The City of Plaquemine is nestled on pre-historic Bayou Plaquemine, a tributary of the mighty Mississippi River. The earliest map shows Plaquemine as a settlement in 1775. The Chitimacha Indians were living here when Pierre LeMoyne, Sieur de Iberville arrived in 1699 and claimed all of Louisiana for King Louis XIV of France. It took its name from the Indian word Plaquemine, which means persimmons. The city became the seat of parish government in 1835 and was incorporated in 1838.
Plaquemine became an important trading center as Bayou Plaquemine served as a natural waterway to the western interior of Louisiana. It served as a transportation route of agriculture, lumber, fishing, and oil and gas industries of the area during the early 19th century.
Today, a new day of progress and activities has begun in the revitalizing development of the city. Plaquemine’s downtown historic district consists of 120 residential and business buildings listed on the National Register of Historic Places. The Plaquemine Depot Market, featuring a market of arts and crafts, is located in the 1925 Union Pacific Railroad Depot downtown. Iberville Museum is housed in the former Iberville Parish Courthouse (c. 1848), which served as City Hall from 1906 to 1985. It is now open with a varied display of historic artifacts, near the Plaquemine Locks State Historic Site.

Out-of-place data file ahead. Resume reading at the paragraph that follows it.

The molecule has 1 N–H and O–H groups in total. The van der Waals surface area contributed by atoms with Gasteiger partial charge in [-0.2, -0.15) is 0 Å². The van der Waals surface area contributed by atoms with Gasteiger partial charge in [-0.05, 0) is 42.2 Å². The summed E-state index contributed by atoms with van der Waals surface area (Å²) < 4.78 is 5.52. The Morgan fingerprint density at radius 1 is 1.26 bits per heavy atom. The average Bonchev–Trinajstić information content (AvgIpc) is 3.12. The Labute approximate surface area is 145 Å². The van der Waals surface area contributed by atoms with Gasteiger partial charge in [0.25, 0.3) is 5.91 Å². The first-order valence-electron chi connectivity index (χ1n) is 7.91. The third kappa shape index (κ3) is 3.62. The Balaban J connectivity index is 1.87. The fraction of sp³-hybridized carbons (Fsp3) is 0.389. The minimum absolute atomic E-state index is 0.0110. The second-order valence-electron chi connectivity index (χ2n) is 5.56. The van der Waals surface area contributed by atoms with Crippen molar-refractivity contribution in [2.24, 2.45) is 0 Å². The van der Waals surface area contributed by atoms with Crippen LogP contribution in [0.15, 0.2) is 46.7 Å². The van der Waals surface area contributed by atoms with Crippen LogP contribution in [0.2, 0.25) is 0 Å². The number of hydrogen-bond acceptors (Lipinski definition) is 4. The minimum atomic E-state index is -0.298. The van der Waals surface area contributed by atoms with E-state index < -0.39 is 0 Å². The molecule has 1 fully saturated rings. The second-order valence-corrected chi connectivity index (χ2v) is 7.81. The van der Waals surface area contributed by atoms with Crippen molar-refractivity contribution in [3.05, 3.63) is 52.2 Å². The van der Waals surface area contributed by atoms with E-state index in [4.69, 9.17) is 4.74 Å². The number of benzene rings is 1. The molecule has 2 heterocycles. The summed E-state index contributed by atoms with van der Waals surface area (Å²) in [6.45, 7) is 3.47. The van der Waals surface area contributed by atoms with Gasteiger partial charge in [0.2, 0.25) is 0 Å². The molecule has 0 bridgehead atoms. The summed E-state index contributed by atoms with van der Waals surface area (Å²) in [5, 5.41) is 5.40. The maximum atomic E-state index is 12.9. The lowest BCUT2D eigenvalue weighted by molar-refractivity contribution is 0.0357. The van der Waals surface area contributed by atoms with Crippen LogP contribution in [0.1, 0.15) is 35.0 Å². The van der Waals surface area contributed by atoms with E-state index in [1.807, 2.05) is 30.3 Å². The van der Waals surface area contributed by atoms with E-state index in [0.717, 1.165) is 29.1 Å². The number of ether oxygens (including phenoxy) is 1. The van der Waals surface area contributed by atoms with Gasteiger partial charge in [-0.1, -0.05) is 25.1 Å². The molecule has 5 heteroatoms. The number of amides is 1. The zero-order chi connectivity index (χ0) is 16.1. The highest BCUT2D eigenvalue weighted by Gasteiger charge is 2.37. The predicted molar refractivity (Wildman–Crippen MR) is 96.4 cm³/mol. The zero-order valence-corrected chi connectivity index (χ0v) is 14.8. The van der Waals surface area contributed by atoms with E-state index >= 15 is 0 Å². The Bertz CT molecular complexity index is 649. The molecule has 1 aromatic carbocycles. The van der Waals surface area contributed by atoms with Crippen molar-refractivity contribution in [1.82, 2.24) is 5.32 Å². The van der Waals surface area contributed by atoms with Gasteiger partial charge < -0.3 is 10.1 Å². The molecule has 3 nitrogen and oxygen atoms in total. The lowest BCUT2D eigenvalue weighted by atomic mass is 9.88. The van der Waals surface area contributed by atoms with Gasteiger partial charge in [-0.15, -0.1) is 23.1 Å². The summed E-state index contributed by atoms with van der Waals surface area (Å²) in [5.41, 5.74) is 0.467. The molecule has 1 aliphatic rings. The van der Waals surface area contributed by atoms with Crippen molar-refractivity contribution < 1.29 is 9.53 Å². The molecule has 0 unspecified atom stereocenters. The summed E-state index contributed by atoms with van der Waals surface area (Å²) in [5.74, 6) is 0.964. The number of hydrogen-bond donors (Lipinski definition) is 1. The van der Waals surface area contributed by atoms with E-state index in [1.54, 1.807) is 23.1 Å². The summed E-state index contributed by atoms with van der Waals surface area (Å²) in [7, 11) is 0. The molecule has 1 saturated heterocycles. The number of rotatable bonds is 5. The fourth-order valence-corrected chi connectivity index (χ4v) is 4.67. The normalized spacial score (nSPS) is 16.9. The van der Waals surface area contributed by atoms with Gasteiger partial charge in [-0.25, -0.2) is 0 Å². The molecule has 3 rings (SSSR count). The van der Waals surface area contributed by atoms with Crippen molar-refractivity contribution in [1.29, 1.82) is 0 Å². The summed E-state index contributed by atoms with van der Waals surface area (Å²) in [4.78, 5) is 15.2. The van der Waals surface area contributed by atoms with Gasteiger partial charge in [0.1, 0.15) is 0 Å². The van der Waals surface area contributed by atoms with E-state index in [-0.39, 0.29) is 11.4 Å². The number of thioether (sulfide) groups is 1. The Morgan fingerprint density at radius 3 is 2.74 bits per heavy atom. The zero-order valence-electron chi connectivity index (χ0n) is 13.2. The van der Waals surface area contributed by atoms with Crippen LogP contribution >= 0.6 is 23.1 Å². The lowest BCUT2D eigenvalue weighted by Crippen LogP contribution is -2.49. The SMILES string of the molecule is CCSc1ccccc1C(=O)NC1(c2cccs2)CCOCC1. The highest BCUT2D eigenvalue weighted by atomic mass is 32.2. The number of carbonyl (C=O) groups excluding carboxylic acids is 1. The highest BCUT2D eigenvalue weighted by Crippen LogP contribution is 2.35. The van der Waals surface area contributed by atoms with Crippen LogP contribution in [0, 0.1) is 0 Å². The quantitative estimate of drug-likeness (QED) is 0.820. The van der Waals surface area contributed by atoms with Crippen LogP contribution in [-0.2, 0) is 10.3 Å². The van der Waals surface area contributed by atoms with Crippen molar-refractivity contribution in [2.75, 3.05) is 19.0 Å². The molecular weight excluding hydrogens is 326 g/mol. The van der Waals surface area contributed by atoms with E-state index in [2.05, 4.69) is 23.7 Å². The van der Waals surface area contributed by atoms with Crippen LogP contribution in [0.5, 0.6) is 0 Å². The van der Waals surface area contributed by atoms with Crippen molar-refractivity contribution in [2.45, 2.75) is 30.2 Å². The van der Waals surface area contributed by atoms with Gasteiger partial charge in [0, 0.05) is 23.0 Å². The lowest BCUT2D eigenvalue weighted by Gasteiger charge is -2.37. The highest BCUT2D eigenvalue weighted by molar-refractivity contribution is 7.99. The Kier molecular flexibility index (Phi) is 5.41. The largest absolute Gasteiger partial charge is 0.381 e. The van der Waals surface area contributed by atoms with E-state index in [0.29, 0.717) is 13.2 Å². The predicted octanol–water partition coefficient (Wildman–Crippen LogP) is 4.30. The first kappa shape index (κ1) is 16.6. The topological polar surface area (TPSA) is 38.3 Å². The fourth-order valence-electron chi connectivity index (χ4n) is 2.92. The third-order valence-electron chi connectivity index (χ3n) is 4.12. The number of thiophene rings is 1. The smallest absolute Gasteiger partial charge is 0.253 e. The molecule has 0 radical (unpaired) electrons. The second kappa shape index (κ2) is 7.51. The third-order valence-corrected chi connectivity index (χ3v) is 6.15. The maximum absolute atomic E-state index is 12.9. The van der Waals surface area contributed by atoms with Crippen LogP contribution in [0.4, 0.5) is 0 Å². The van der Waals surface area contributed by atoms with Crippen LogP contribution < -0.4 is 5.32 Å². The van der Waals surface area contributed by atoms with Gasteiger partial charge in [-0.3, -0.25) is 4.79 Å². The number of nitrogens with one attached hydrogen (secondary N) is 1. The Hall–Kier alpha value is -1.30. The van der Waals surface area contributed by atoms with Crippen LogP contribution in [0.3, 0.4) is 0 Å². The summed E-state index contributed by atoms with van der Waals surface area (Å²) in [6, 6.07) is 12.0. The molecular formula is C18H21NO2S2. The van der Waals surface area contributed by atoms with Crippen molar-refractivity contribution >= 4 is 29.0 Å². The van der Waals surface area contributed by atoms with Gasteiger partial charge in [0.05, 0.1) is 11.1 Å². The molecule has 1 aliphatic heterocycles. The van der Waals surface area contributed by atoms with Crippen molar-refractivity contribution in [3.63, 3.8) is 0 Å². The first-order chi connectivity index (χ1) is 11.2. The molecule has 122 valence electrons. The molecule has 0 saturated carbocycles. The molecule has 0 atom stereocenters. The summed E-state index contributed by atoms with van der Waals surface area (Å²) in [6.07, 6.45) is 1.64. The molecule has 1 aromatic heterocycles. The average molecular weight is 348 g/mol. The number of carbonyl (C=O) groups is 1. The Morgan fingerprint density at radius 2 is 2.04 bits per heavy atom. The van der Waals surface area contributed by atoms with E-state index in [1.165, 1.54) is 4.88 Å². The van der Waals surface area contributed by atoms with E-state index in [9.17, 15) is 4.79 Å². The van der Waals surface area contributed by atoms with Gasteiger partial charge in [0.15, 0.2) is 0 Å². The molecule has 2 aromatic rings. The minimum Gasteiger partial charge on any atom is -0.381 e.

The once vacant former public high school built during the W.P.A. Program was renamed the City of Plaquemine Activity Center (COPAC). The Island Country Club overlooks tranquil Bayou Plaquemine and Bayou Jacob. And, in the works is the construction of Bayou Waterfront Park fronting historic Bayou Plaquemine, adjacent to Plaquemine Locks State Historic Site. It will feature lighted walkways, picnic areas, and floating fishing piers.